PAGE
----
Transportation and logistics, education, retail, and a broad range of other sectors will also be affected by greater automation. And while some companies in these industries have deployed rudimentary automation, most commonly that of business-process-management platforms and robotic process automation, companies need to look beyond to other technologies such as digital twins and the industrial Internet of Things (IoT).  

As industries embrace new levels of automation, there will be big shifts to employment, the nature of some work will change, some jobs will be displaced and new ‘jobs of the future’ will be created. Our scenarios show that by 2030, incited by economic growth, we will see an 18% increase of new jobs created by automation and higher productivity, offsetting the numbers of jobs possibly lost. The future with automation and new technologies will be challenging—government and corporate leaders should be ready to mitigate the social and economic impact of these changes through investing in human capital, training and retraining both workers and new generations alike. 

Near-universal connectivity

By our estimates, 5G mobile technology will reach about 80% of the world’s population by 2030. Combined with IoT, this unprecedented connectivity will have broad implications across all industries, affecting how people work, shop, learn, bank, and enjoy their leisure time.

Sri Lanka has long been a regional leader in deploying new mobile technologies. In 1995, for example, Dialog introduced the first 2G mobile network in South Asia, and more recently, in 2019, Sri Lanka became the first South Asian country to successfully test 5G mobile technology – these examples are not exhaustive.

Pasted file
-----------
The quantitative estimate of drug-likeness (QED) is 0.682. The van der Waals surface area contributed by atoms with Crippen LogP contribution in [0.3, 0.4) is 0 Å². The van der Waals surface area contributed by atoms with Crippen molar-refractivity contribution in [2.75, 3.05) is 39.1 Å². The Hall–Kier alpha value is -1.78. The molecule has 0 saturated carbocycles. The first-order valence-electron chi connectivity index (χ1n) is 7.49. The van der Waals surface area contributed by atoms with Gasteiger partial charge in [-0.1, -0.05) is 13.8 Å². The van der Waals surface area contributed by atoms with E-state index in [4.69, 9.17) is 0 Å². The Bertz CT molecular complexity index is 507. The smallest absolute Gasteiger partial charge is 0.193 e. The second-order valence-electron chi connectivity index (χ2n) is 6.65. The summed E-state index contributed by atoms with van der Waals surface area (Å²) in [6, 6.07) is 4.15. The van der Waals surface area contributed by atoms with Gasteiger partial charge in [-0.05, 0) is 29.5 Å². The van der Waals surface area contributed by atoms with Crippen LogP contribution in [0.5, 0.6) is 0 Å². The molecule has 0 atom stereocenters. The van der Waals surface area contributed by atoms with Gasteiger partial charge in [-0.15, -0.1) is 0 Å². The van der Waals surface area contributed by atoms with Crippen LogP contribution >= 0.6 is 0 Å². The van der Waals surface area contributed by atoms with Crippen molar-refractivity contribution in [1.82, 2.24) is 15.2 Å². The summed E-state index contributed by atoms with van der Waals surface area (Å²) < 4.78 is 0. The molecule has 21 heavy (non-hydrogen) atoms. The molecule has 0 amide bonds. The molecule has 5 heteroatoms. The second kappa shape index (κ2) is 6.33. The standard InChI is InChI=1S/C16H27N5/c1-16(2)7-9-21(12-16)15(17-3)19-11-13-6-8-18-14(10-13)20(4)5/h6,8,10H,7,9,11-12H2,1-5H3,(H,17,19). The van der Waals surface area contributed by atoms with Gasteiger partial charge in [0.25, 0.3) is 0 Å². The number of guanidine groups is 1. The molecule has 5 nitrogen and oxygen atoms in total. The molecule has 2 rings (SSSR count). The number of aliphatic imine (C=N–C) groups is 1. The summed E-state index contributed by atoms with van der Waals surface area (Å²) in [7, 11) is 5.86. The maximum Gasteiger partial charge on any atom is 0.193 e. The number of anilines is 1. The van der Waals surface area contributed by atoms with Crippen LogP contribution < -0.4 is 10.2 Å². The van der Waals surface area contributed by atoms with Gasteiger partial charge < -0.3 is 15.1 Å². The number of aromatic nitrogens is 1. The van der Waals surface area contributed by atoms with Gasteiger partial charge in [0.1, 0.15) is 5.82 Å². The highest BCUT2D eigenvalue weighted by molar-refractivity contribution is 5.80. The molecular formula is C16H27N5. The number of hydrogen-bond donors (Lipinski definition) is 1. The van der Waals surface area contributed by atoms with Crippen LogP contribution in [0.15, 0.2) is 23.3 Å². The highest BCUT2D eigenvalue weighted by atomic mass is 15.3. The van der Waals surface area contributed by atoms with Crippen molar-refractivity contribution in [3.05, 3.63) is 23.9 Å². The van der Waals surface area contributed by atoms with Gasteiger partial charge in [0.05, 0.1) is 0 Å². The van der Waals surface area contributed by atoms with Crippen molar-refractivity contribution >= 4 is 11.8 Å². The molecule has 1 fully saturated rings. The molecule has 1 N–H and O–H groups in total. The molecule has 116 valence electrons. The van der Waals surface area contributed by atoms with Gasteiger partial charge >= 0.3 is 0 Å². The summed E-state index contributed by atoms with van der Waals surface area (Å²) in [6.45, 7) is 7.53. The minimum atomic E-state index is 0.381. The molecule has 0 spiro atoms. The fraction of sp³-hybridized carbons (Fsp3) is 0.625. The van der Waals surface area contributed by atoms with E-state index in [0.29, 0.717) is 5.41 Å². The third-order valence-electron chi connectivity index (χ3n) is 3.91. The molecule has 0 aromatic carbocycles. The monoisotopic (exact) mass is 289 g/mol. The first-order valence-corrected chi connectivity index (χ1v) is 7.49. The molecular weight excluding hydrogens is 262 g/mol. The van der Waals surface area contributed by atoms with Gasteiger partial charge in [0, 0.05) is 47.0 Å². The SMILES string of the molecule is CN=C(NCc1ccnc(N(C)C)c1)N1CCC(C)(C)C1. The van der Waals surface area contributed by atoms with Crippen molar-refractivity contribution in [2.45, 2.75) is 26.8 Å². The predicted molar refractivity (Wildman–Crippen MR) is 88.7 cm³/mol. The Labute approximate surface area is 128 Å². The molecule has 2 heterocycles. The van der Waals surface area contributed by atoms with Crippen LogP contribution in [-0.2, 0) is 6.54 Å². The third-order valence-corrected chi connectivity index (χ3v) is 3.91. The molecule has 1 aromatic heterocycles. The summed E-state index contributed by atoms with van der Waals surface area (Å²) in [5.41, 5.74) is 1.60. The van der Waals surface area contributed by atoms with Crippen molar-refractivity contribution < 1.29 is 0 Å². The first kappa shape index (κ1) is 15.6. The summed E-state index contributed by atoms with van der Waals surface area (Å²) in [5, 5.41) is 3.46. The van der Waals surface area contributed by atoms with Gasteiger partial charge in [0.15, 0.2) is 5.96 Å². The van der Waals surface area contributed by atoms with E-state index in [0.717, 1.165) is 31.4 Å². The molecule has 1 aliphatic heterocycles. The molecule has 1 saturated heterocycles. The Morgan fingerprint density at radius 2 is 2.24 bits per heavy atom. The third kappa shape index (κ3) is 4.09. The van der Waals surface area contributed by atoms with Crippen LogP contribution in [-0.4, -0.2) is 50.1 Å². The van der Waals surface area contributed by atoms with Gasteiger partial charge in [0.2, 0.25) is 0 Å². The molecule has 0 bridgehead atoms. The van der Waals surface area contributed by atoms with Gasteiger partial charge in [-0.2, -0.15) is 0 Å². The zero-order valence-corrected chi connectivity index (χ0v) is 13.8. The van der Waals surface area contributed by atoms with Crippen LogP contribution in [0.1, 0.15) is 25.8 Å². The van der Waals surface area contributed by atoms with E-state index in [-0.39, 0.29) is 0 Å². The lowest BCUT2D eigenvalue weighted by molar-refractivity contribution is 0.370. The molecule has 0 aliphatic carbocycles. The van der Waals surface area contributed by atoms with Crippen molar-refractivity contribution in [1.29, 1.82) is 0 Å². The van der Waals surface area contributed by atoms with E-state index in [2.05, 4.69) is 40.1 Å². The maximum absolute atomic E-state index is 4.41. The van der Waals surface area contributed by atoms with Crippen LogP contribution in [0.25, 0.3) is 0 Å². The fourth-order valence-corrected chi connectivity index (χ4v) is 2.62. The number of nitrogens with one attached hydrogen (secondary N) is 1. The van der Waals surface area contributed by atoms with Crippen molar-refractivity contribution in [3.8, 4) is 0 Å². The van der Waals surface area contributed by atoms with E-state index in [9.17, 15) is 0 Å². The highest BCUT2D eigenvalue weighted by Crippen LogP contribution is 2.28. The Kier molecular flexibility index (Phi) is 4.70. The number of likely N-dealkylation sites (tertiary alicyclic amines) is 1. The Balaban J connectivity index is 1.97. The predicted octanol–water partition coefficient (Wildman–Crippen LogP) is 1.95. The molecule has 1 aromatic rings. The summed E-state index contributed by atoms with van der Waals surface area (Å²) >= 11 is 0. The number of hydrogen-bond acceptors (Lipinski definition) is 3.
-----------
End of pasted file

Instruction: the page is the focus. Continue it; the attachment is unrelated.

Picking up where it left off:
While the lower latencies and higher speeds promised by 5G systems will touch a wide range of activities, three areas in particular will be important to Sri Lanka. The first is education, where it could provide children and even adults in the most remote areas of the country with access to the highest quality teachers and trainers through remote, virtual learning programs.

Secondly, in line with the country’s first National Financial Inclusion Strategy launched by the Central Bank of Sri Lanka and the International Financial Corporation earlier this year, increased connectivity could support the opening of formal financial services to be more accessible to all, particularly those in rural areas. Formal bank accounts offer a secure repository for saving and better access to other financial products, such as insurance and lending.

And finally, with the pandemic overwhelming healthcare facilities, health services and outcomes could be improved using virtual doctor consultations, online prescription processing, and even remote robotic surgery for routine procedures, where a faraway doctor controls on-site robotic implements. Currently, there are already platforms like oDoc in place that offers virtual doctor channeling and a mobile pharmacy. With the right support and levers, growth can be accelerated for these platforms.

Applied Artificial Intelligence

AI has rapidly become more commonplace through applications such as chat bots that provide almost human-like responses to typed or spoken questions. By 2030, our analysis suggests that applied AI could provide enhanced useability, enriched interactions, and increased customer conversion for about 75% of all digital service touch points, such as voice assistants.